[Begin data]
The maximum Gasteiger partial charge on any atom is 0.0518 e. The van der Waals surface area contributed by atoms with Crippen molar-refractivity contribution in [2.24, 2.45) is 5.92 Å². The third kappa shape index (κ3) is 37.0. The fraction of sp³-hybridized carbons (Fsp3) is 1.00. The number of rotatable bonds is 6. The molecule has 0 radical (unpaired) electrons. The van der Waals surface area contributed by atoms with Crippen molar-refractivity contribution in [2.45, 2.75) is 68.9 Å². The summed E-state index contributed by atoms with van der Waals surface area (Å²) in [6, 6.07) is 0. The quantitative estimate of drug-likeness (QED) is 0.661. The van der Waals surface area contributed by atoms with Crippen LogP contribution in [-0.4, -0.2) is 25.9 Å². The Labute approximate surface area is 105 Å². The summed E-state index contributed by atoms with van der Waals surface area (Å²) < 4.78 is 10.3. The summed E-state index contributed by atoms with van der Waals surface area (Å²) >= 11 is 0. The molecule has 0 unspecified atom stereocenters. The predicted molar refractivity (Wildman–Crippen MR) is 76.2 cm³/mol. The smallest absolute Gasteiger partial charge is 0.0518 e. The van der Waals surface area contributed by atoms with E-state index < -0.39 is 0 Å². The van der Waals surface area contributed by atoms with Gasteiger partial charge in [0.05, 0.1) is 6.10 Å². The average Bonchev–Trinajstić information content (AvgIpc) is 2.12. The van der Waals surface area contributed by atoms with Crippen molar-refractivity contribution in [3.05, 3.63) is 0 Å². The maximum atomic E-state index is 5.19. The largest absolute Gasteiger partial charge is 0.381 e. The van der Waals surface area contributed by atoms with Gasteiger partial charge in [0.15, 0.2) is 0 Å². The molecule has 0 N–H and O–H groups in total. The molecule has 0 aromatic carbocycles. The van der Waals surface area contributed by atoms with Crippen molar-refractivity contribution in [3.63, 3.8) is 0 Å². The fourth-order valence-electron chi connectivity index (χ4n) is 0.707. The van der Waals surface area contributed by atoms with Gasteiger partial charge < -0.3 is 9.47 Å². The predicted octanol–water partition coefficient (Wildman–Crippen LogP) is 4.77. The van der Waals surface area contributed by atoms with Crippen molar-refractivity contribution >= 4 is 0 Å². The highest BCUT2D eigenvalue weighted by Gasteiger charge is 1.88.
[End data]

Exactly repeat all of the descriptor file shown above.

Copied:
The maximum Gasteiger partial charge on any atom is 0.0518 e. The van der Waals surface area contributed by atoms with Crippen molar-refractivity contribution in [2.24, 2.45) is 5.92 Å². The third kappa shape index (κ3) is 37.0. The fraction of sp³-hybridized carbons (Fsp3) is 1.00. The number of rotatable bonds is 6. The molecule has 0 radical (unpaired) electrons. The van der Waals surface area contributed by atoms with Crippen molar-refractivity contribution in [2.45, 2.75) is 68.9 Å². The summed E-state index contributed by atoms with van der Waals surface area (Å²) in [6, 6.07) is 0. The quantitative estimate of drug-likeness (QED) is 0.661. The van der Waals surface area contributed by atoms with Crippen LogP contribution in [-0.4, -0.2) is 25.9 Å². The Labute approximate surface area is 105 Å². The summed E-state index contributed by atoms with van der Waals surface area (Å²) < 4.78 is 10.3. The summed E-state index contributed by atoms with van der Waals surface area (Å²) >= 11 is 0. The molecule has 0 unspecified atom stereocenters. The predicted molar refractivity (Wildman–Crippen MR) is 76.2 cm³/mol. The smallest absolute Gasteiger partial charge is 0.0518 e. The van der Waals surface area contributed by atoms with E-state index < -0.39 is 0 Å². The van der Waals surface area contributed by atoms with Gasteiger partial charge in [0.05, 0.1) is 6.10 Å². The average Bonchev–Trinajstić information content (AvgIpc) is 2.12. The van der Waals surface area contributed by atoms with Crippen molar-refractivity contribution in [3.05, 3.63) is 0 Å². The maximum atomic E-state index is 5.19. The largest absolute Gasteiger partial charge is 0.381 e. The van der Waals surface area contributed by atoms with Gasteiger partial charge in [0.15, 0.2) is 0 Å². The molecule has 0 N–H and O–H groups in total. The molecule has 0 aromatic carbocycles. The van der Waals surface area contributed by atoms with Crippen molar-refractivity contribution in [3.63, 3.8) is 0 Å². The fourth-order valence-electron chi connectivity index (χ4n) is 0.707. The van der Waals surface area contributed by atoms with Gasteiger partial charge < -0.3 is 9.47 Å². The predicted octanol–water partition coefficient (Wildman–Crippen LogP) is 4.77. The van der Waals surface area contributed by atoms with Crippen molar-refractivity contribution >= 4 is 0 Å². The highest BCUT2D eigenvalue weighted by Gasteiger charge is 1.88.